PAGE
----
jnyeAssociate Professor

Ph.D., 2008 University of Maryland


Fish ecology, climate variability, global environmental change, ecosystem-based management, ocean acidification, climate change

Nye Lab Website

Google Scholar Profile

Research Interests

As a quantitative fisheries ecologist, I use mathematical and statistical methods to study fish populations and coastal ecosystems. Although I have conducted research on a variety of issues in fisheries ecology, my current research is focused on how climate variability and anthropogenic climate change affects marine ecosystems and fisheries. My past research examined shifts in spatial distribution of fish in response to warming water temperatures and fishing. My current research seeks to understand how large scale climate variability (like the NAO and AMO) translates to more local oceanographic processes and how those processes influence North Atlantic ecosystems. Naturally, the study of how historic climate variability has affected ecosystems sparked my interest in how future climate change may affect ecosystems. I work with climate scientists using global climate models to project changes in abundance and distribution of living marine resources. Although my current research focuses on climate variability and change, an important emphasis of my work is to look holistically at the many drivers of environmental change such that my research can be used to inform ecosystem-based management.


Selected Publications

Xu, H, TJ Miller, S Hameed, L Alade, JA Nye. (2018) Evaluating the utility of the Gulf Stream Index for predicting recruitment of Southern New England-Mid Atlantic yellowtail flounder. Fisheries Oceanography 27(1): 85-95.

Alexander, MA, JD Scott, KD Friedland, KE Mills, JA Nye, AJ Pershing and AC Thomas. (2017). Projected sea surface temperatures over the 21st century: changes in the mean, variability and extremes.Elementa: Science of the Anthropocene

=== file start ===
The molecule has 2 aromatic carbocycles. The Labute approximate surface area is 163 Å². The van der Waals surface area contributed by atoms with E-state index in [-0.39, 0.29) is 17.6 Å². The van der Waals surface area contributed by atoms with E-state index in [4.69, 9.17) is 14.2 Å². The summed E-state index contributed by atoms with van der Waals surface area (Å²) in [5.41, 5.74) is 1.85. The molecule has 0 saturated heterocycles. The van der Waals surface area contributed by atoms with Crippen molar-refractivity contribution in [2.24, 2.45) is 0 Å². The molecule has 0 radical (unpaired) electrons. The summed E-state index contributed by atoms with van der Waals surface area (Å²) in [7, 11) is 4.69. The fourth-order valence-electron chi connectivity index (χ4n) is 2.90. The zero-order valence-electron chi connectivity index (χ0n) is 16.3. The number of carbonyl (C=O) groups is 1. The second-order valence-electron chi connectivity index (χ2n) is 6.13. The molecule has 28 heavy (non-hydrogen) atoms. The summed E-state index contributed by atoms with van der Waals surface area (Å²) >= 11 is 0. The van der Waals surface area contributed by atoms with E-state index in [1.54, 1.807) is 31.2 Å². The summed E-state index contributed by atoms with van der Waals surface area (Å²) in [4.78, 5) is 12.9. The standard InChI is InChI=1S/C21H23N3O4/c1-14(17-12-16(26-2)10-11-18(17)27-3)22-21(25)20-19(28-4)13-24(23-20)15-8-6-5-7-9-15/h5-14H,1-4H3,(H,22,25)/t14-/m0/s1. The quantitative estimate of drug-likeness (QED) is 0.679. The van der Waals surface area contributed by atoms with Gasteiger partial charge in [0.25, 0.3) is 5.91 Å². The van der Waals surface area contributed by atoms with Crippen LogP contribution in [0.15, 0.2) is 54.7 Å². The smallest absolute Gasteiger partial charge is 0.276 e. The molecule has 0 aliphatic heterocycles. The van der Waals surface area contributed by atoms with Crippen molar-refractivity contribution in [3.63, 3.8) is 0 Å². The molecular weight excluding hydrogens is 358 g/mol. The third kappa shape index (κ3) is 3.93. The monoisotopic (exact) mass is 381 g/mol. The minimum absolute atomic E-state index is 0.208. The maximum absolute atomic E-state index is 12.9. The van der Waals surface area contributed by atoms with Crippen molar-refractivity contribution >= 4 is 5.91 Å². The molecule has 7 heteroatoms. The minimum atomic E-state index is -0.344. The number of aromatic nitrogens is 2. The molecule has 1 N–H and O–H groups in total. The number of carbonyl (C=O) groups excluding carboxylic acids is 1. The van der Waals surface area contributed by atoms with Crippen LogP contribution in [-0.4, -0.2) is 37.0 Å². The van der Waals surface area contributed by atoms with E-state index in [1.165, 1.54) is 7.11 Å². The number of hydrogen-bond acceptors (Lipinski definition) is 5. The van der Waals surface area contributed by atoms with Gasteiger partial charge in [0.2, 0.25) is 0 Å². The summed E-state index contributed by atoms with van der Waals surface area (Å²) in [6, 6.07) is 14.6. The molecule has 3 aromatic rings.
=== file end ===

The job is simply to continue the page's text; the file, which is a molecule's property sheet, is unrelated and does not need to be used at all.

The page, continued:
Thomas, A, A Pershing, KD Friedland, JA Nye, KE Mills, MA Alexander, NR Record, R Weatherbee, ME Henderson (2017) Seasonal trends in phenology shifts in sea surface temperature on the North American northeast shelf. Elementa: Science of the Anthropocene

Henderson, ME, A Thomas, K Mills, A Pershing and JA Nye (2017). Effects of spring onset and summer duration on fish species distribution and biomass along the Northeast United States Continental Shelf Reviews in Fish Biology and Fisheries 27: 411-424.

Morse, RE*, K Friedland, D Tommasi, C Stock, JA Nye (2017).  Distinct zooplankton regime shift patterns across ecoregions of the U.S. Northeast continental shelf Large Marine Ecosystem. Journal of Marine Systems 165: 77-91.

Pershing, AJ, MA Alexander, CM Hernandez, LA Kerr, A Le Bris, KE Mills, JA Nye, GD Sherwood. (2016). Response to Comments on “Slow adaptation in the face of rapid warming leads to collapse of the Gulf of Maine cod fishery”. Science352(6284), 423-423.

Mills K, A Pershing, C Brown, Y Chen, F Chiang, D Holland, S Lehuta, JA Nye, J Sun, A Thomas. 2013. Fisheries management in a changing climate: Lessons from the 2012 ocean heat wave in the Northwest Atlantic. Oceanography 26(2): 191-195.

Nye, JA, M Baker, R Bell, A Kenny, KH Kilbourne, KD Friedland, E Martino, M Stachura, KS Van Houtan, and R Wood. 2014. Ecosystem effects of the Atlantic Multidecadal Oscillation.  Journal of Marine Systems 133: 103-116

Nye, J.A., J.S. Link, J.A. Hare, and W.J. Overholtz. 2009.  Changing spatial distribution of fish stocks in relation to climate and population size on the Northeast US continental shelf. Marine Ecology Progress Series 393:111-129

Lucey, S. and J.A. Nye. 2010.  Changes in community structure within the Northeast US continental shelf ecosystem.  Marine Ecology Progress Series 415: 23-33

Link, J.S., JA Nye, and J.A. Hare. 2010.  Guidelines for incorporating fish distribution shifts into a fisheries management context. Fish and Fisheries 12(4): 461-469.

Emily Markowitz receives Undergraduate Recognition Award

SoMAS is proud to announce that Emily Markowitz has been awarded the 2016 Undergraduate Recognition William J. Sullivan Award, the most prestigious service award Stony Brook presents to a graduating senior for academic accomplishments that go beyond the classroom...

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